BANKS are lining up to cut their mortgage rates.
State-owned Permanent TSB is set to announce that it will allow its existing customers to avail of cut-price rates which are currently only given to new customers.
This could see some existing customers making massive savings.
And Ulster Bank is set to announce lower rates for its existing customers, the Irish Independent has learned.
Finance Minister Michael Noonan has set a deadline of next Wednesday for banks to respond to his demands for cuts to high variable rates or offer low fixed rates to established customers.
KBC Bank is also understood to be getting ready to reduce the interest it charges existing mortgage holders. Its variable rate is one of the highest in the market at 4.5pc.
Some 300,000 people are on variable rates, which are among the highest in the eurozone.
An Irish borrower with a variable rate mortgage of €250,000 is paying around €4,000 a year more than an average borrower in the eurozone. Some 320,000 existing borrowers have variable rates.
Permanent TSB is set to allow existing customers to available of good-value LTV rates.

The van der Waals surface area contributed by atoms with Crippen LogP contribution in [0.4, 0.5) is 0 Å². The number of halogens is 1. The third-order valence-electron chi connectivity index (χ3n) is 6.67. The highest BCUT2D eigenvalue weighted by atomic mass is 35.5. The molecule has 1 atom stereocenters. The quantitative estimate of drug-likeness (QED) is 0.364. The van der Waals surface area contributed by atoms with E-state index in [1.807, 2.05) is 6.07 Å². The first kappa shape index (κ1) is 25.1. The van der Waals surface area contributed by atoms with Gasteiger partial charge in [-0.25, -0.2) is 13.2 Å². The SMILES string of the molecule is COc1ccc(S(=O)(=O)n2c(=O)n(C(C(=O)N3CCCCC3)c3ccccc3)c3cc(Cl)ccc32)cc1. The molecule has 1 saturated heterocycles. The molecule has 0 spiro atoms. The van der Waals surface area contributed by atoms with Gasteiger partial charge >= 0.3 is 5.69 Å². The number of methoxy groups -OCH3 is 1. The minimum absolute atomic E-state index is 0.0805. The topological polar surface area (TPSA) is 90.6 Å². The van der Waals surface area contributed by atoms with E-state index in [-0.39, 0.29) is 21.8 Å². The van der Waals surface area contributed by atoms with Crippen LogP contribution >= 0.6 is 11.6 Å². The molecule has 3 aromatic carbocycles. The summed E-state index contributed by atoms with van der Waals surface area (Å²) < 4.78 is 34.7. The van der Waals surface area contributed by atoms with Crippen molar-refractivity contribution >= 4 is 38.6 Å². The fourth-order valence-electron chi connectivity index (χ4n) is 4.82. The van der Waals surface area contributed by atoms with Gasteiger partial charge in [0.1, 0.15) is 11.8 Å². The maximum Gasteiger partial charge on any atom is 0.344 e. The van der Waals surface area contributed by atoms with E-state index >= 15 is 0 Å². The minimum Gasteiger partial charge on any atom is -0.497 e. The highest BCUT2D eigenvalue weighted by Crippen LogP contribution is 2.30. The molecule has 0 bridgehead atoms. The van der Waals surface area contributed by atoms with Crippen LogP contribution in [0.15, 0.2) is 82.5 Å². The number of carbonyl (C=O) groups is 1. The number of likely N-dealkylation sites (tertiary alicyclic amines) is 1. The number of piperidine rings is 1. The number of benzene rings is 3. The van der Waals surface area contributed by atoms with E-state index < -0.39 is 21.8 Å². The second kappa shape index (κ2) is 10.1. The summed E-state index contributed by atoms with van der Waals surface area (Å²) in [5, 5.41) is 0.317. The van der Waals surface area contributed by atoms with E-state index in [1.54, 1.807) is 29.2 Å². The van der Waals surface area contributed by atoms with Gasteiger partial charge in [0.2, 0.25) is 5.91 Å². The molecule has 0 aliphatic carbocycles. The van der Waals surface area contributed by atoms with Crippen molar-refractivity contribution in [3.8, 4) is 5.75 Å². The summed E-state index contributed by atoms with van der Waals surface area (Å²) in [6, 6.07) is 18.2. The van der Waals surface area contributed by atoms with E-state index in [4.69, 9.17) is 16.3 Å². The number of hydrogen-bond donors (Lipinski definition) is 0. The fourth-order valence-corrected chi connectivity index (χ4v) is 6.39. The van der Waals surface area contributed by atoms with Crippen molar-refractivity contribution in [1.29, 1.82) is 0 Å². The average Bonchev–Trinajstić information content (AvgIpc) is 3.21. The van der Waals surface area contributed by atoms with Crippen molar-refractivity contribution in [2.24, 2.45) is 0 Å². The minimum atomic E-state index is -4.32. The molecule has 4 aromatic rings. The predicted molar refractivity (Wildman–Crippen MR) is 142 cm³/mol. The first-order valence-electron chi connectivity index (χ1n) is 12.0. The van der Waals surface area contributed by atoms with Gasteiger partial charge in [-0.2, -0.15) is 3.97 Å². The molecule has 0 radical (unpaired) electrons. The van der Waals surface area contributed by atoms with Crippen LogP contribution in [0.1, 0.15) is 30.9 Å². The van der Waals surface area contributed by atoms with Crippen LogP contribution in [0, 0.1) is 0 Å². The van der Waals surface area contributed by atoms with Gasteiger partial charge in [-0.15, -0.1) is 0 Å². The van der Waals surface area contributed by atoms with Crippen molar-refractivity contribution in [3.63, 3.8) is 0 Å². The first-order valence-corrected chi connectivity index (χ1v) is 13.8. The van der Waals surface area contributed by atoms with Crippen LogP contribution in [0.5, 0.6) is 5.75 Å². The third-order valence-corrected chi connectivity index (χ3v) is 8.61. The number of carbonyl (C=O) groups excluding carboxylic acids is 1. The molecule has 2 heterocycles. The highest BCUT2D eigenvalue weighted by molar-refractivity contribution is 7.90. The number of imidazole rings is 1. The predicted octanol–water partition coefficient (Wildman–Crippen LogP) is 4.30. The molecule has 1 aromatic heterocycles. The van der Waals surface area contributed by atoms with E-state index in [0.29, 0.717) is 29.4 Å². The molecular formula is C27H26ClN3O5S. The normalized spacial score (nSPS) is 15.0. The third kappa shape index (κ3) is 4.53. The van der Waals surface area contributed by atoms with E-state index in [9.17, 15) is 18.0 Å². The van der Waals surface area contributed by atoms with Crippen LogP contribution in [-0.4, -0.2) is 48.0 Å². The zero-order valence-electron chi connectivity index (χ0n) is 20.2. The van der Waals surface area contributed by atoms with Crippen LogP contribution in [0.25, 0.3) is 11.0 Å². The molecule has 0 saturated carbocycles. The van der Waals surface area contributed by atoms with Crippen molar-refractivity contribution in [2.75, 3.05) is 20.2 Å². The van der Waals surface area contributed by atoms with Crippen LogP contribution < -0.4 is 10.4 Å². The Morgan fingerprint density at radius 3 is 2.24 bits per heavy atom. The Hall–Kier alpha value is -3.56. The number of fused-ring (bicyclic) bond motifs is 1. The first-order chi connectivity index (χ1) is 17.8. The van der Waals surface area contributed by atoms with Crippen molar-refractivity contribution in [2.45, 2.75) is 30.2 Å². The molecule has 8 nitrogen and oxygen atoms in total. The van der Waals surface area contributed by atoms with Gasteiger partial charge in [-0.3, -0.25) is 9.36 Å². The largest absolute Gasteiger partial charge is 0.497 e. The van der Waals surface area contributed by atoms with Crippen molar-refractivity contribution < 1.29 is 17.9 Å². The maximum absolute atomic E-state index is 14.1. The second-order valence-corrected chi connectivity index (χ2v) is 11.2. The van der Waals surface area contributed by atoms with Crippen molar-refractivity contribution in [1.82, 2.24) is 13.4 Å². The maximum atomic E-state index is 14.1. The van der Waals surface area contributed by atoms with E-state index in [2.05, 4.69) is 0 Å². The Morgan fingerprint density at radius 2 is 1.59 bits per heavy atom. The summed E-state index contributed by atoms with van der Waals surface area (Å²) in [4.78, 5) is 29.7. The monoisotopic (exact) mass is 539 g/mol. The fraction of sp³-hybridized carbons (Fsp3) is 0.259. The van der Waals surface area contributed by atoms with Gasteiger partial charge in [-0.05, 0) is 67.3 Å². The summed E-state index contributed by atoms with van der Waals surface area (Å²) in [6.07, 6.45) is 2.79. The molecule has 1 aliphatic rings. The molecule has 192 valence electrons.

These loan-to-value (LTV) rates are low risk for banks. The more the property is worth compared with the amount borrowed, the lower the rate.
The bank cut these LTV rates at the start of the year, but controversially it restricted the LTV rates to new customers only.
Experts said this could mean huge savings for those who have build up a lot of equity in their homes.
Some of the LTV rates are as low as 3.7pc, compared with the standard variable rate of 4.5pc.
A family moving on to that LTV rate from a variable could save €1,200 a year on a €200,000 mortgage.
For those who are in negative equity, or only have a small amount of equity built up in their home a new cheaper loan option will be introduced, it is understood.
The new LTV rates will be available to existing customers from the end of the summer.
A spokesman for Permanent TSB had no comment.
Ulster Bank is planning to reduce its mortgage rates for existing customers, but it is unclear whether this will be in the form of fixed rate reductions or lower variable rates.
In response to banker meetings with Mr Noonan, only AIB has lowered its variable rates.
The State-owned bank, which includes EBS and Haven, cut them last year, and again in the past few weeks.
Bank of Ireland responded to the minister’s demands by recently cutting its fixed rates, encouraging existing customers to move to these rates.
It is not expected to cut its variable rates. Other banks, which are not fully regulated here are not expected to reduce their variable rates.